i disagree Backforgood the benefit is that DS is taught how to hold on if he falls in and gets to play with structure like songs and actions - none of these i would have known/thought to do with just taking him to the baths alone. So i think he benefits more with a class than just messing about with me in the pool.

If you follow a similar programme once a week on your own and are confident enough to dunk your baby without a teacher there to help you then yes it wouldn't be any different - but i don't know anyone who would have that knowledge.

BackforGood Fri 12-Apr-13 23:06:27

Seriously ? A 1 or even 2 yr old demonstrated that if they fell in, they would know to turn and grasp the rail ? Must be more of a MN "G&T" child than a normal one, who are not developmentally ready to grasp such skills so young. confused

MsBella Fri 12-Apr-13 23:10:47

Baby swim classes are great I think! Took my last 2 dcs to them, its just a bit of fun really and gets mums and dcs out of the house to do something and socialise a bit

YoniTrix Fri 12-Apr-13 23:26:40

Backforgood, all of the kids in my DC's swim classes were swimming unaided at 2.5, and able to climb out of the pool unaided. They weren't all G&T. Of course a child younger than 2 is capable of turning round and grasping a rail.

TheDetective Fri 12-Apr-13 23:47:51

I have been taking my 4 month old weekly since he was 10 weeks. We go to council run schemes, and they cost a couple of £. You pay as you go.

Why? Well, I wanted him to be in a session without toddlers or older children splashing him before he was confident in water.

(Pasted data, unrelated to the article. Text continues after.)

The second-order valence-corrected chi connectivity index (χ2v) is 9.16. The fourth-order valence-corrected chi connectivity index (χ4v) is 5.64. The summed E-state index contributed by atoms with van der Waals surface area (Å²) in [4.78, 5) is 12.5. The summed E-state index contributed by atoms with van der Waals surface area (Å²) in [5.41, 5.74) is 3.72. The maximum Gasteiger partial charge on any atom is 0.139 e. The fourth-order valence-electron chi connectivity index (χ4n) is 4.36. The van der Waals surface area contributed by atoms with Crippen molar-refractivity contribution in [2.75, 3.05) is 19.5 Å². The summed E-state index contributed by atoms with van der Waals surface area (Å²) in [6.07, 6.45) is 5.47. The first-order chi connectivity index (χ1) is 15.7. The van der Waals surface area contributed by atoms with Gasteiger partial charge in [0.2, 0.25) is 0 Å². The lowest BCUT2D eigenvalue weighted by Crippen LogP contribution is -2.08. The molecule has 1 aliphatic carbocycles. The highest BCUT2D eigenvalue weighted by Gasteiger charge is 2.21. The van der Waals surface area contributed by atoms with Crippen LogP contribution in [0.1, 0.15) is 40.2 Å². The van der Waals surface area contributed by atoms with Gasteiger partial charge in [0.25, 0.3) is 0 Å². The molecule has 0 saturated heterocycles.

I wanted him to have some structure to his week, and we have a couple of groups, and swimming is one of them. All the classes are for his benefit not mine. We do baby sensory - that does not benefit me. Baby bubbles and rhyme, which is an hour of singing and action rhymes. No benefit for me. And swimtots. Again, no benefit to me.

He loves going to the groups and gets excited at the activities.

When we started at swimming, he cried. The water was cold for him. I bought him a neoprene wrap, and he was a lot happier. Each week he has grown in confidence, and as long as he is warm, he is happy! I can safely dunk him under water (I did this myself, not as part of the session) to get him used to the sensation of being under water. He does not cry now when he gets splashed, or water on his face/in his eyes. In fact, we have just been away to Switzerland, and went to an aquapark there. He had a lovely time, and happily went in the water, which was cooler than he was used to. He loved the lazy river, and I took him down the little baby slides.

So for me, I can see the benefit for him. It isn't about learning to swim, it is about having fun.

If he isn't having fun, we stop. Simple as that.

WilsonFrickett Sat 13-Apr-13 00:07:24

We did them at the local pool and it was something like £2.50 a session, so cheaper than a 'normal' swim. Im not hugely confident in the water and as pps said, often it's about giving the parents the confidence to splash and dunk. And all while the pool is otherwise empty, so just a lovely environment for 10 or so parents and babies to enjoy. It's actually the only 'baby group' I'd recommend.

I am totally shock though that 3 pages in no one has mentioned the main benefit: swim, baby starving hungry, eats for Scotland, then naps for at lest two hours and then still sleeps for longer at night

bruffin Sat 13-Apr-13 00:12:43

baby swimming survival

Agree with Yoni, as said above mine were taught to automatically turn to the edge in their baby lessons.

MajaBiene Sat 13-Apr-13 00:22:09

Don't see the harm in baby swim classes if parents enjoy and can afford it, but also don't see any advantage for under 3s over just taking them swimming yourself.

Also really don't get the point of putting babies through horrible self rescue training. When is a baby/toddler going to be unsupervised near water? Can't imagine the kind of parents who aren't with their under 3 near water are the same ones who shell out for the training!